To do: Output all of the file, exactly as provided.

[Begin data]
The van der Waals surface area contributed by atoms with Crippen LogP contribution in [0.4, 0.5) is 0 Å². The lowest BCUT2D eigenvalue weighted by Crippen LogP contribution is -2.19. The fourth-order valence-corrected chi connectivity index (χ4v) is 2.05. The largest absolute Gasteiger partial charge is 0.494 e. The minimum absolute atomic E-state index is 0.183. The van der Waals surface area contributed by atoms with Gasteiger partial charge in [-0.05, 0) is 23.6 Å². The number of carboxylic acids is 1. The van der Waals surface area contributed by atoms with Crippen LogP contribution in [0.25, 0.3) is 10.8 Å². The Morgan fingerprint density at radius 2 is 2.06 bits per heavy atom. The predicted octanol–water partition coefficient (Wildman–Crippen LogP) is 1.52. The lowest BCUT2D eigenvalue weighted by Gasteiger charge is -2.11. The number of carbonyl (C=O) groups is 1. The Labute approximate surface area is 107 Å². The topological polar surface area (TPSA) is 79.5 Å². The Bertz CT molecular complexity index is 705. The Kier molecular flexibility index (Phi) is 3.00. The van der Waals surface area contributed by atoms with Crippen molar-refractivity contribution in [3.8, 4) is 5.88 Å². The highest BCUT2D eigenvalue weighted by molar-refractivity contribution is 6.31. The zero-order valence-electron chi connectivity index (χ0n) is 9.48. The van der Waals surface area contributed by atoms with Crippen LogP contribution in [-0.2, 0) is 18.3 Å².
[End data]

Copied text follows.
The van der Waals surface area contributed by atoms with Crippen LogP contribution in [0.4, 0.5) is 0 Å². The lowest BCUT2D eigenvalue weighted by Crippen LogP contribution is -2.19. The fourth-order valence-corrected chi connectivity index (χ4v) is 2.05. The largest absolute Gasteiger partial charge is 0.494 e. The minimum absolute atomic E-state index is 0.183. The van der Waals surface area contributed by atoms with Gasteiger partial charge in [-0.05, 0) is 23.6 Å². The number of carboxylic acids is 1. The van der Waals surface area contributed by atoms with Crippen LogP contribution in [0.25, 0.3) is 10.8 Å². The Morgan fingerprint density at radius 2 is 2.06 bits per heavy atom. The predicted octanol–water partition coefficient (Wildman–Crippen LogP) is 1.52. The lowest BCUT2D eigenvalue weighted by Gasteiger charge is -2.11. The number of carbonyl (C=O) groups is 1. The Labute approximate surface area is 107 Å². The topological polar surface area (TPSA) is 79.5 Å². The Bertz CT molecular complexity index is 705. The Kier molecular flexibility index (Phi) is 3.00. The van der Waals surface area contributed by atoms with Crippen molar-refractivity contribution in [3.8, 4) is 5.88 Å². The highest BCUT2D eigenvalue weighted by molar-refractivity contribution is 6.31. The zero-order valence-electron chi connectivity index (χ0n) is 9.48. The van der Waals surface area contributed by atoms with Crippen LogP contribution in [-0.2, 0) is 18.3 Å².